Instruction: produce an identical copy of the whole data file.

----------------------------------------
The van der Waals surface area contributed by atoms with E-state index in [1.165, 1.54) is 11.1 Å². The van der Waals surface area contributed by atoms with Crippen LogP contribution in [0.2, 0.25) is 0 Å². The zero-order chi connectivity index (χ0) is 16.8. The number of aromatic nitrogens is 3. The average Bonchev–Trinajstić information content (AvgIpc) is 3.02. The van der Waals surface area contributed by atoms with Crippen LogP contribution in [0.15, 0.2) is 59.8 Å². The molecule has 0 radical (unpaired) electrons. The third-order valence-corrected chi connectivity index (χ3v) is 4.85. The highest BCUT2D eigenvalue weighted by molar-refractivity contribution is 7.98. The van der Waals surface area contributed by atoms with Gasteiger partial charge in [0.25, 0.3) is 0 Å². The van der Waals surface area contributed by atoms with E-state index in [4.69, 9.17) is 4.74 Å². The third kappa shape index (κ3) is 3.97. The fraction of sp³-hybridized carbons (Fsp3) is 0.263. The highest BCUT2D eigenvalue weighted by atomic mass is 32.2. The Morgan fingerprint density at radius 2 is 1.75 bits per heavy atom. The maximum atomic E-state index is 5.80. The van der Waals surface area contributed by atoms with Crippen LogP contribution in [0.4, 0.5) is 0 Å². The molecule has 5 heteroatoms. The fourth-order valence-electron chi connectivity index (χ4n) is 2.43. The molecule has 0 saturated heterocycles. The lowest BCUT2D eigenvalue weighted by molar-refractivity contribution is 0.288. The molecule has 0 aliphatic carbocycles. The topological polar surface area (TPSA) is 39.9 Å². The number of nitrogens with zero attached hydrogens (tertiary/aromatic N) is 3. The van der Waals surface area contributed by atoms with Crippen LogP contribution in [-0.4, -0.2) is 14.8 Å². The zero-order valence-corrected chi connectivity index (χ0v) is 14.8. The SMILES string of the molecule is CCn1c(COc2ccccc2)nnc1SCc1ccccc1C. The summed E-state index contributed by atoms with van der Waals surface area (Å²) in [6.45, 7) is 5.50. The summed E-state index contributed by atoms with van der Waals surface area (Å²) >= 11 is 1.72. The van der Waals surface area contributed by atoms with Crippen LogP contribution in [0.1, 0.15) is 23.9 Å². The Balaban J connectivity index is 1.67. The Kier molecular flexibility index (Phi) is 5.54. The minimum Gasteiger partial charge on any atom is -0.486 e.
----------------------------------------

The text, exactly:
The van der Waals surface area contributed by atoms with E-state index in [1.165, 1.54) is 11.1 Å². The van der Waals surface area contributed by atoms with Crippen LogP contribution in [0.2, 0.25) is 0 Å². The zero-order chi connectivity index (χ0) is 16.8. The number of aromatic nitrogens is 3. The average Bonchev–Trinajstić information content (AvgIpc) is 3.02. The van der Waals surface area contributed by atoms with Crippen LogP contribution in [0.15, 0.2) is 59.8 Å². The molecule has 0 radical (unpaired) electrons. The third-order valence-corrected chi connectivity index (χ3v) is 4.85. The highest BCUT2D eigenvalue weighted by molar-refractivity contribution is 7.98. The van der Waals surface area contributed by atoms with Gasteiger partial charge in [0.25, 0.3) is 0 Å². The van der Waals surface area contributed by atoms with E-state index in [4.69, 9.17) is 4.74 Å². The third kappa shape index (κ3) is 3.97. The fraction of sp³-hybridized carbons (Fsp3) is 0.263. The highest BCUT2D eigenvalue weighted by atomic mass is 32.2. The Morgan fingerprint density at radius 2 is 1.75 bits per heavy atom. The maximum atomic E-state index is 5.80. The van der Waals surface area contributed by atoms with Crippen LogP contribution in [0.4, 0.5) is 0 Å². The molecule has 5 heteroatoms. The fourth-order valence-electron chi connectivity index (χ4n) is 2.43. The molecule has 0 saturated heterocycles. The lowest BCUT2D eigenvalue weighted by molar-refractivity contribution is 0.288. The molecule has 0 aliphatic carbocycles. The topological polar surface area (TPSA) is 39.9 Å². The number of nitrogens with zero attached hydrogens (tertiary/aromatic N) is 3. The van der Waals surface area contributed by atoms with Crippen LogP contribution in [-0.4, -0.2) is 14.8 Å². The zero-order valence-corrected chi connectivity index (χ0v) is 14.8. The SMILES string of the molecule is CCn1c(COc2ccccc2)nnc1SCc1ccccc1C. The summed E-state index contributed by atoms with van der Waals surface area (Å²) in [6.45, 7) is 5.50. The summed E-state index contributed by atoms with van der Waals surface area (Å²) >= 11 is 1.72. The van der Waals surface area contributed by atoms with Crippen LogP contribution in [0.1, 0.15) is 23.9 Å². The Balaban J connectivity index is 1.67. The Kier molecular flexibility index (Phi) is 5.54. The minimum Gasteiger partial charge on any atom is -0.486 e.